Thursday, May 10, 2018

"Soldiers of Love" series

Two finished panels

The book cover

I had a temporary job at Bookmans mainly doing simple tasks like dusting the shelves and alphabetizing. While I was dusting I was fixated by this book cover. I saw it repeatedly for the three months I worked there. I was like "Wow. I have got to paint a bunch of medieval soldiers wearing this type of uniform."I dug the mail outfit. I thought the outfit would make fantastic intricate line marking.

With each series I try to make the figures have their own vocabulary. A distinctive way I approach the eyes or the lips. Although my art is already cartoony, I wanted it to be extra cartoony. Something between Keebler elf and Flintstones.

 I sketched lots of different weapons in their hands. The more I sketched the more I realized I didn't want the soldiers to be fighting. I preferred the soldiers to be friendly. They are holding the heart shape with their hands but also their feet.

Months ago I was reading a photography book 50 Contemporary Photographers You Should Know. The book was a short and informative book to quickly flip through. I was enthralled by the work of Richard Mosse. He photographed wartime. Except he used a type of photography that would turn green into red and pink. The photos are almost surreal and otherworldly. I wanted to attempt it but not have that same effect. It ended up looking silly.  Instead of painting and drawing leaf shapes on the bushes I wanted to bring out the shapes in the bush without rendering them. I decided to use the ends of balloons. I like the fruit loop and whimsical like look to them.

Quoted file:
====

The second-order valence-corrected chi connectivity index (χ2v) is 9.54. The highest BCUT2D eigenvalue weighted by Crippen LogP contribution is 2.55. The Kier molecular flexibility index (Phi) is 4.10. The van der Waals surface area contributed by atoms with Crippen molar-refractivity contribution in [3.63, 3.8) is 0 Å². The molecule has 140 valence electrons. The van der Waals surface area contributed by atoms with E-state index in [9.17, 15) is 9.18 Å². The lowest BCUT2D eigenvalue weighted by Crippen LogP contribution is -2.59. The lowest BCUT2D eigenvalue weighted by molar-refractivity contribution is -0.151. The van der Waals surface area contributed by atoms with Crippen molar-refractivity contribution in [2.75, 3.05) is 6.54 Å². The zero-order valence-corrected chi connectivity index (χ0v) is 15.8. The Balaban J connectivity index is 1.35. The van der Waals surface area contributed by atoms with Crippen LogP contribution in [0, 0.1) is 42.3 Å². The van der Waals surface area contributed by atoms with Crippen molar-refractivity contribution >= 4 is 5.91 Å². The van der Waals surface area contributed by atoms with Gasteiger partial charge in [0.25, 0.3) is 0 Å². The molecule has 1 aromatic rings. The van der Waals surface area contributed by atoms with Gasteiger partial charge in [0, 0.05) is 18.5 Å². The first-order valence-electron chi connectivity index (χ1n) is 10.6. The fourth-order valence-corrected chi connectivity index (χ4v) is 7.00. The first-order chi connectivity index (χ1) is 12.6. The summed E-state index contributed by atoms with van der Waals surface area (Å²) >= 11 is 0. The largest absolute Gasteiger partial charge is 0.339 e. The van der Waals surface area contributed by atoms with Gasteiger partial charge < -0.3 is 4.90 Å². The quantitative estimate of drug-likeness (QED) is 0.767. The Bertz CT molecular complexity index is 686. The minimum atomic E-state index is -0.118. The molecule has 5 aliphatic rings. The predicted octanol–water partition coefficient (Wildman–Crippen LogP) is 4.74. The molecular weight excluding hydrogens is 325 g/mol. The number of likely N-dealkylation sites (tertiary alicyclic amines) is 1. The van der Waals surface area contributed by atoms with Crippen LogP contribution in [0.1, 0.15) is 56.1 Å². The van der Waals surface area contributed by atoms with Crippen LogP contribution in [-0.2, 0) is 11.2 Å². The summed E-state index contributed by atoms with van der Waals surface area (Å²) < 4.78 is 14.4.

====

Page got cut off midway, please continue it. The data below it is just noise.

Richard Mosse photograph

I've always wanted to do a big painting with tons of panels. A painting that would consists of fifty to a hundred panels gathered around a room. . One panel by itself is cute. But a bunch of these together, that's epic. .I remember being in a museum once with a panorama painting. Panoramic paintings were the cinema of its time. A majestic painting around the whole room. I hope to achieve that same effect with this series.

Paintings in Progress